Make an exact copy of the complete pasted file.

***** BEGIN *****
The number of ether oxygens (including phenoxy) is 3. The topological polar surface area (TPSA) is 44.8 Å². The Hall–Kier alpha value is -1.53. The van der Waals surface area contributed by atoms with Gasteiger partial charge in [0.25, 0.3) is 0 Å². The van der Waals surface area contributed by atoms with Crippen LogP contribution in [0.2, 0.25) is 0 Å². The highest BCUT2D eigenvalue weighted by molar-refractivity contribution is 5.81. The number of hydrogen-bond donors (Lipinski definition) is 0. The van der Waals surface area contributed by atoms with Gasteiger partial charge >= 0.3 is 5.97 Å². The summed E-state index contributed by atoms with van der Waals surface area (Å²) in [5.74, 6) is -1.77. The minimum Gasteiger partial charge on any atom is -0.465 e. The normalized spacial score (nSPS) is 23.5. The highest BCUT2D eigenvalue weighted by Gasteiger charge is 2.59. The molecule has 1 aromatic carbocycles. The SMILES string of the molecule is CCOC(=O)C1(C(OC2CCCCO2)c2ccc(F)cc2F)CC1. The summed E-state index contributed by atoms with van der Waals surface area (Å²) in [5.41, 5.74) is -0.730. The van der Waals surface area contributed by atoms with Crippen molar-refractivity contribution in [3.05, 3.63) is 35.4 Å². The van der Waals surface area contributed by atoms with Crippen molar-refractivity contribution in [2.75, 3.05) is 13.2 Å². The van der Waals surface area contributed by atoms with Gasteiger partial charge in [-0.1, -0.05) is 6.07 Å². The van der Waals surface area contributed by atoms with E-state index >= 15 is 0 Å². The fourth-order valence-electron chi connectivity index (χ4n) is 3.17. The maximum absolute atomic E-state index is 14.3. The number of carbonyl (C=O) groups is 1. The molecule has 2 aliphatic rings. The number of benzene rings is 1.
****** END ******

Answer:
The number of ether oxygens (including phenoxy) is 3. The topological polar surface area (TPSA) is 44.8 Å². The Hall–Kier alpha value is -1.53. The van der Waals surface area contributed by atoms with Gasteiger partial charge in [0.25, 0.3) is 0 Å². The van der Waals surface area contributed by atoms with Crippen LogP contribution in [0.2, 0.25) is 0 Å². The highest BCUT2D eigenvalue weighted by molar-refractivity contribution is 5.81. The number of hydrogen-bond donors (Lipinski definition) is 0. The van der Waals surface area contributed by atoms with Gasteiger partial charge >= 0.3 is 5.97 Å². The summed E-state index contributed by atoms with van der Waals surface area (Å²) in [5.74, 6) is -1.77. The minimum Gasteiger partial charge on any atom is -0.465 e. The normalized spacial score (nSPS) is 23.5. The highest BCUT2D eigenvalue weighted by Gasteiger charge is 2.59. The molecule has 1 aromatic carbocycles. The SMILES string of the molecule is CCOC(=O)C1(C(OC2CCCCO2)c2ccc(F)cc2F)CC1. The summed E-state index contributed by atoms with van der Waals surface area (Å²) in [5.41, 5.74) is -0.730. The van der Waals surface area contributed by atoms with Crippen molar-refractivity contribution in [3.05, 3.63) is 35.4 Å². The van der Waals surface area contributed by atoms with Crippen molar-refractivity contribution in [2.75, 3.05) is 13.2 Å². The van der Waals surface area contributed by atoms with Gasteiger partial charge in [-0.1, -0.05) is 6.07 Å². The van der Waals surface area contributed by atoms with E-state index >= 15 is 0 Å². The fourth-order valence-electron chi connectivity index (χ4n) is 3.17. The maximum absolute atomic E-state index is 14.3. The number of carbonyl (C=O) groups is 1. The molecule has 2 aliphatic rings. The number of benzene rings is 1.